Building 11 (Old Melbourne Gaol)
This gaol is the notorious site of bushranger Ned Kelly’s hanging in 1880. It is part of a bluestone building complex that includes the Gatehouse, Courtyard and Chapel.
Less well-known historic inmates include 13 prisoners from the bloody 154 Eureka Rebellion on the Ballarat goldfields. The gaol is a popular tourist attraction and the only part of the complex not part of RMIT.
The building is classified by the National Trust of Australia (Victoria) and is designated a 'notable building' in the Melbourne City Council planning scheme. It is also on the Government Buildings Register of the Heritage Council of Victoria and the Register of the National Estate.
What to see
Three courtyards, ground floor
The courtyard behind the gates was landscaped in 1994.
The tree making its escape over the wall in the western courtyard is a Port Jackson fig.
A wall was constructed in the eastern courtyard during the 1940s to ensure the Emily McPherson College girls remained firmly separated from the cell block inmates; the wall was demolished in the late 1990s.
Bath-house, ground floor, and Chapel, level B
Directly ahead as you enter the main courtyard from Franklin Street. This wing was remodelled in 1974. The bath-house and chapel now serve as art studios.
Enclosed balcony, level B
Restored to its 1927 design by RMIT in 1990. Can you guess which is the original wall and which was built in 1990?
Transport and access
Located on Russell Street, near the La Trobe Street corner, catch a City Loop train to Melbourne Central train station or to Flinders Street. From Flinders Street, you can take a connecting City Loop train or Yarra Tram along nearby Swanston Street.
Trams running along Swanston Street include routes 1, 3, 5, 6, 8, 16, 64, 67 and 72. La Trobe Street trams include routes 24, 30 and 35.
Visit the Public Transport Victoria website for more information and connecting services in your area.
No on-campus parking is available for visitors, but you’ll find many commercial car parks a short walk away. Metered street parking is also available nearby, but note the time limits and clearway restrictions.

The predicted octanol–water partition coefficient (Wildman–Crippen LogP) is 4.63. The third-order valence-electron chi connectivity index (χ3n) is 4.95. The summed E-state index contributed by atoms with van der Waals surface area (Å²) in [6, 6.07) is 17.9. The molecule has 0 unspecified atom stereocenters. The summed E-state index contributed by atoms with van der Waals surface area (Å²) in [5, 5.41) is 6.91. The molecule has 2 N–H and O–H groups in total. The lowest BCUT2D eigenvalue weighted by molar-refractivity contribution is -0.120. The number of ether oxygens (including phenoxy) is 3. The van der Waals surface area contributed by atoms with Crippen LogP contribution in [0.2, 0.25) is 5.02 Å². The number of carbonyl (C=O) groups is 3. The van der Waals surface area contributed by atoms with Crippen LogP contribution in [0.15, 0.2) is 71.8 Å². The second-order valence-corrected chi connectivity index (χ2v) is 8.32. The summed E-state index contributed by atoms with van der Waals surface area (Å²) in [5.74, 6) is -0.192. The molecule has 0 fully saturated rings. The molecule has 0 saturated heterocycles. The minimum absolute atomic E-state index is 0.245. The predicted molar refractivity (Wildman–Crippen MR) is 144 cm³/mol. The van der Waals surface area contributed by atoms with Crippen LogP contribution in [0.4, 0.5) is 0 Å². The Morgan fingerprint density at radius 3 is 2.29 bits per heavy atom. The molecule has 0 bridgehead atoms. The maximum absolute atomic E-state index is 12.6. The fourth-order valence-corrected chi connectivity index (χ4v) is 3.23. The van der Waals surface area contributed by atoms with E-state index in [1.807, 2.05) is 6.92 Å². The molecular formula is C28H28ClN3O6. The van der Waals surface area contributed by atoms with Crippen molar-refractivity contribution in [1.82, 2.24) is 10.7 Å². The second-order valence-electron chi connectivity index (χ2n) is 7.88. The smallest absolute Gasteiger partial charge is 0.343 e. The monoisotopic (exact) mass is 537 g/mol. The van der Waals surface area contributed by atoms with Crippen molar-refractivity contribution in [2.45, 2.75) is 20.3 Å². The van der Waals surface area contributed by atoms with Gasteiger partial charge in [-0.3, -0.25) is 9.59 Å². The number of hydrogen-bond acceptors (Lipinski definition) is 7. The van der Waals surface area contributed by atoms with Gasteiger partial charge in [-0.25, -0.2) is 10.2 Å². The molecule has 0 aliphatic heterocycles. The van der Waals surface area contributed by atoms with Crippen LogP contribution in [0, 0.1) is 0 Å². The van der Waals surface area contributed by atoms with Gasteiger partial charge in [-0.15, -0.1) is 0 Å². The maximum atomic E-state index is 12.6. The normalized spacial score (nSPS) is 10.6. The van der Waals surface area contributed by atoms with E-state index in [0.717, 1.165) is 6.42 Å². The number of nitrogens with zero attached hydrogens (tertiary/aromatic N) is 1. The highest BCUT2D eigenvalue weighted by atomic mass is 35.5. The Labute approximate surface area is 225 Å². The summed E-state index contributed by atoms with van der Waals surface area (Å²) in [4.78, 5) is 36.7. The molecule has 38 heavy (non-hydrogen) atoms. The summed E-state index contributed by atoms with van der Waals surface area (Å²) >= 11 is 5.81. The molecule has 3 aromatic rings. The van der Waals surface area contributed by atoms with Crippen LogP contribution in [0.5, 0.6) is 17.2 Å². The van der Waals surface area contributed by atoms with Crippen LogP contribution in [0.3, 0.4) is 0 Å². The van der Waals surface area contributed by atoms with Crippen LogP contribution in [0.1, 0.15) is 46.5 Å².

"No finer record could be left by a Government than the emptying of gaols to provide accommodation for educational institutions," said the Victorian Premier, Sir Alexander Peacock, in 1914. But it was not until March 1927 that Victoria's oldest surviving penal establishment became part of the new Emily McPherson College. When the Emily Mac joined RMIT in 1979, the gaol's entrance gates and other facilities were part of the package.
The Old Melbourne Gaol was erected in stages between 1841 and 1864 by the Public Works Department, and is one of the state's most distinctive groups of bluestone buildings. Of the many criminals imprisoned, executed and buried in the gaol the most notable was Ned Kelly, who was hanged in 1880. (Kelly may have been buried elsewhere; the whereabouts of his remains are today unknown.)
The section of the gaol owned by RMIT includes the entrance block and chapel, both of which are notable for their restrained design. This section of the gaol dates back to the 1860s.
The complex is largely intact except for some sympathetic additions to the east wing of the entrance block, the first floor of the link between the chapel and entrance block, and interior renovation of the chapel.
Use of the complex as a gaol ceased in 1923. During World War 2 a rendered brick wall was constructed to separate the college from the cell block. The wall was demolished in the late 1990s.
The enclosed balcony was restored to its known 1927 design by RMIT in 1990, the inner courtyard landscaped in 1994 and the temporary war-time pavilion classrooms removed in 1995.
The Melbourne Gaol's main entrance gates, governor's residence, female hospital, service wing, bath-house and chapel were constructed in 1860-61. Collectively these facilities are known as RMIT Building 11. Architect: Colonial Government Architect. Remodelled for the food and fashion departments of the Emily McPherson College by architects Eggleston, McDonald and Secomb in May 1974.